Monday, October 01, 2007

"A Scanner Darkly" by Philip K. Dick

Okay, so sue me...I'm on a Philip K. Dick trend. I recently discovered the creative and philosophical writings in his stories and am hooked. This recent book is yet another Dick story that has been turned into a movie. The movie "A Scanner Darkly" was released last year and had mild success but the beauty in the movie was the creativeness in the filmmaking process.

But just like any other book turned movie, there are some missing points and of course the books are just plain and simply better.

This book is a very interesting look at the drug culture, but done in a sci-fi view. This poignant, at times, story takes place in a near future dystopian California. In this culture the police work mostly undercover to track down dealers. The idea is not to bust the small time dealer but to reach their source. Here lies also a bit of a corporate twist on things. It seems that the drug of choice that is wiping out people's free will, not to mention brain functions, is Substance D. Substance D addicts when gone to far experience a split in their brain hemispheres where they then suffer from shared delusions, thus losing all hopes of being a functioning member of society. Then they seek recovery from New Path, a facility which specializes in substance D patients.

Throughout most of the the source of Substance D is thought to be imported from Russia. But as it turns out Substance D has a darker secret.

The title is a reference to a passage in the Bible in 1 Corinthians 13, which states:

"For we know in part, and we prophesy in part. But when that which is perfect is come, then that which is in part shall be done away. When I was a child, I spoke as a child, I understood as a child, I thought as a child: but when I became a man, I put away childish things. For now we see through a glass, darkly; but then face to face: now I know in part; but then shall I know even as also I am known."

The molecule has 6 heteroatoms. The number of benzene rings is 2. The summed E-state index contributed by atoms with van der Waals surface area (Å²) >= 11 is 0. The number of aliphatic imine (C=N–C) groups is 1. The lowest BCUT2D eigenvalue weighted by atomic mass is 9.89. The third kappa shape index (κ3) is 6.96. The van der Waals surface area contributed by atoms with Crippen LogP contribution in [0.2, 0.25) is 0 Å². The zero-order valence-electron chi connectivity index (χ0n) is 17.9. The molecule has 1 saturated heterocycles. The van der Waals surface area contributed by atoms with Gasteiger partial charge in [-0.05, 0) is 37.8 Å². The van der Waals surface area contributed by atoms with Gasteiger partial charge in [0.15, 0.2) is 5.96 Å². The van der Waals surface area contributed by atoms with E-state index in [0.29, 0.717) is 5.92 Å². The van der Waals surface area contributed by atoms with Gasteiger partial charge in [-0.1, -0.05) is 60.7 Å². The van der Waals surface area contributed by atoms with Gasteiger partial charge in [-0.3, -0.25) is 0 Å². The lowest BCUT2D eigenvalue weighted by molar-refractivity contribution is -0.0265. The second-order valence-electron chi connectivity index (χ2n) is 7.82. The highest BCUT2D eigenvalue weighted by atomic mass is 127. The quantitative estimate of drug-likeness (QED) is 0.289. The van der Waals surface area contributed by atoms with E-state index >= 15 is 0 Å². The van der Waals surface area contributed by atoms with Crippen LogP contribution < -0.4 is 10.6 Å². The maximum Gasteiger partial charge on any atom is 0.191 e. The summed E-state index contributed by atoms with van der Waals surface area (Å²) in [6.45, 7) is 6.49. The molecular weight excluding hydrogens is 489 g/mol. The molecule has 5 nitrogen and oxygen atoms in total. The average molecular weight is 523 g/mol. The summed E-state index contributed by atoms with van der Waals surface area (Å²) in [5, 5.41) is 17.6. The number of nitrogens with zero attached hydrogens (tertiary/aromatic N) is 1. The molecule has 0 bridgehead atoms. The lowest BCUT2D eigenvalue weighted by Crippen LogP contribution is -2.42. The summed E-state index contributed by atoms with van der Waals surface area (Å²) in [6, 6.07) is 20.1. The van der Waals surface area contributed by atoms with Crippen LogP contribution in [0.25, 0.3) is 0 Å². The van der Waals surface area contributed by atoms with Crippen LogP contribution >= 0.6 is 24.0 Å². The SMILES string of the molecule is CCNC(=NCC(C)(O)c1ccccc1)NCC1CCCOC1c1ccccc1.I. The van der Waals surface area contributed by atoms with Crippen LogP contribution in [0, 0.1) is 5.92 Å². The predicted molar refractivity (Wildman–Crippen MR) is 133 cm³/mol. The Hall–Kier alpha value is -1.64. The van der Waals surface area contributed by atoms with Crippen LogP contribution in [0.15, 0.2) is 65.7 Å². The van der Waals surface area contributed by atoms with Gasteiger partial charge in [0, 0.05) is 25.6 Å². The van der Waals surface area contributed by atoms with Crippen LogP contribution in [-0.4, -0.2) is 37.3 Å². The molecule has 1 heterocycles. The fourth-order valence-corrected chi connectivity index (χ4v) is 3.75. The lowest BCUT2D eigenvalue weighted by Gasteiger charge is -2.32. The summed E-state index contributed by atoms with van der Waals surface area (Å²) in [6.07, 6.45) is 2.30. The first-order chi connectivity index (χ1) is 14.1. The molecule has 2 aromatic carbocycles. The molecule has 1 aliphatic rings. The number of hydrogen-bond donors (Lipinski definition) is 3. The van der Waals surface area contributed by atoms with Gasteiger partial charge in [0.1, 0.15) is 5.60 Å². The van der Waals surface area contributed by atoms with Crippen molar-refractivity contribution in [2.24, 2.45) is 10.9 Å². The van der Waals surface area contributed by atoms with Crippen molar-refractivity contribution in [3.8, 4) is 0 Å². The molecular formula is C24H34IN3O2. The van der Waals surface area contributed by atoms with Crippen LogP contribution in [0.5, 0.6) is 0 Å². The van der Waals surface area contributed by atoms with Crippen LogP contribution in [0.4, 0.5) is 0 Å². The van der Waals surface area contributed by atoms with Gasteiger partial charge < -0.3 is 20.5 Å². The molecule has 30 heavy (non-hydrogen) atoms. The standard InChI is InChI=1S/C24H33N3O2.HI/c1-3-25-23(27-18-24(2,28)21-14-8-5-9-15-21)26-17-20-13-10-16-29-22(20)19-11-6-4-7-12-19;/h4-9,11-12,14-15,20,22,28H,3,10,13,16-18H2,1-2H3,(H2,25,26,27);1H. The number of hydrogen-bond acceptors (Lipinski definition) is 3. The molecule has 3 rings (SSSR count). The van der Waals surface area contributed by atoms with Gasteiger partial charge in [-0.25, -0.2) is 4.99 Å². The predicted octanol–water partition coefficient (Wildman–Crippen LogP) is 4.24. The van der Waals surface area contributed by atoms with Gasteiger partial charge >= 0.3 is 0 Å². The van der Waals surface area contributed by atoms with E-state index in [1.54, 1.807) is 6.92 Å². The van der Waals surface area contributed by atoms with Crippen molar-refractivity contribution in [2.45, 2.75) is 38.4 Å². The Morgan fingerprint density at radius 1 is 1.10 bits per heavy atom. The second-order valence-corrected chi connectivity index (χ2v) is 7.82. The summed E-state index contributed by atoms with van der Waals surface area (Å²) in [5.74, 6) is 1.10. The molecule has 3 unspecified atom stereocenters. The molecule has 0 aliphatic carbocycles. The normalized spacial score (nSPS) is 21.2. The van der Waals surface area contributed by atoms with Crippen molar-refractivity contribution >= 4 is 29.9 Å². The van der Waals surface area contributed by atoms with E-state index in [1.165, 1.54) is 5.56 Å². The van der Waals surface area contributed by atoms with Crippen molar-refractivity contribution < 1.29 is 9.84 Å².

The scanner part of the title is that the main character Agent Fred is ordered to keep a close eye on Bob Arctur, who is suspected of being high up in the eschelon of dealers. Well, the twist is that Agent Fred's undercover self IS Bob Arctur. He wonders if the scanners will see him clearly or darkly. In Chapter Eleven of the novel, Bob Arctor / Fred, thinks to himself:

"What does a scanner see? I mean, really see? Into the head? Down into the heart? Does a passive infrared scanner … see into me — into us — clearly or darkly? I hope it does see clearly, because I can't any longer these days see into myself. I see only murk. Murk outside; murk inside. I hope, for everyone's sake, the scanners do better. Because if the scanner sees only darkly, the way I myself do, then we are cursed, cursed again and like we have been continually, and we'll wind up dead this way, knowing very little and getting that little fragment wrong too."

This book is full of some really funny stuff at times. Many of the "drug induced" conversations between Bob Arctur and his stoner roommates are just hilarious, such as when one buys a 10 speed bike from a "street vendor." They count only 7 gears so how can it be a 10 speed? 2 in front and 5 in back, 7. They then have to go out on the street to ask a "neutral" party how many they count, this neutral party explains the process, but the conversation beforehand is simply hilarious.

The book also has many poignant sections, especially when dealing with those who have succombed to the finality of Substance D. One of my favorite quotes here is when Bob Arctur is taken to New Path due to destroying his brain, he is called a loser by the staff. Donna, Bob's girlfriend, then tells the staff, "It is easy to win."

The book is also based loosely on the author's real life experience and at the end the book is dedicated to Philip K. Dick's friends that "didn't make it." At this point he lists his friends by name and how they were affected by drugs...most of them deceased.

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